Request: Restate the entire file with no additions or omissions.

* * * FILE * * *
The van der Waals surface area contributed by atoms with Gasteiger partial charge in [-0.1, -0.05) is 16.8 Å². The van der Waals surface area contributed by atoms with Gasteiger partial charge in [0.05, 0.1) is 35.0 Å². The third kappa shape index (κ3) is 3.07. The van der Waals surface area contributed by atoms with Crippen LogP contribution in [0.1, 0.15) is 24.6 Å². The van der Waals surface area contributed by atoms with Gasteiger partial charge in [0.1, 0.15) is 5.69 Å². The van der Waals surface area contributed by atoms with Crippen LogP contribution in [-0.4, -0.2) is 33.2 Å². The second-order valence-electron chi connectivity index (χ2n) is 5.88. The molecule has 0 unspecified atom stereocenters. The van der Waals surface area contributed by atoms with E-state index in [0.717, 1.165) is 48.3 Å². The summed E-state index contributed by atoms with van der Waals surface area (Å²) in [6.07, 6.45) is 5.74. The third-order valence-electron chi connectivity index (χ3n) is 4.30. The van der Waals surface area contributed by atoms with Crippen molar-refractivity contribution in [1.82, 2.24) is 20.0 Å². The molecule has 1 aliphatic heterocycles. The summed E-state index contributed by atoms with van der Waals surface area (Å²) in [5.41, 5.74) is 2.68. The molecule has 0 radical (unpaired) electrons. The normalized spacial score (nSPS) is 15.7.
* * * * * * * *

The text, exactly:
The van der Waals surface area contributed by atoms with Gasteiger partial charge in [-0.1, -0.05) is 16.8 Å². The van der Waals surface area contributed by atoms with Gasteiger partial charge in [0.05, 0.1) is 35.0 Å². The third kappa shape index (κ3) is 3.07. The van der Waals surface area contributed by atoms with Crippen LogP contribution in [0.1, 0.15) is 24.6 Å². The van der Waals surface area contributed by atoms with Gasteiger partial charge in [0.1, 0.15) is 5.69 Å². The van der Waals surface area contributed by atoms with Crippen LogP contribution in [-0.4, -0.2) is 33.2 Å². The second-order valence-electron chi connectivity index (χ2n) is 5.88. The molecule has 0 unspecified atom stereocenters. The van der Waals surface area contributed by atoms with E-state index in [0.717, 1.165) is 48.3 Å². The summed E-state index contributed by atoms with van der Waals surface area (Å²) in [6.07, 6.45) is 5.74. The third-order valence-electron chi connectivity index (χ3n) is 4.30. The van der Waals surface area contributed by atoms with Crippen molar-refractivity contribution in [1.82, 2.24) is 20.0 Å². The molecule has 1 aliphatic heterocycles. The summed E-state index contributed by atoms with van der Waals surface area (Å²) in [5.41, 5.74) is 2.68. The molecule has 0 radical (unpaired) electrons. The normalized spacial score (nSPS) is 15.7.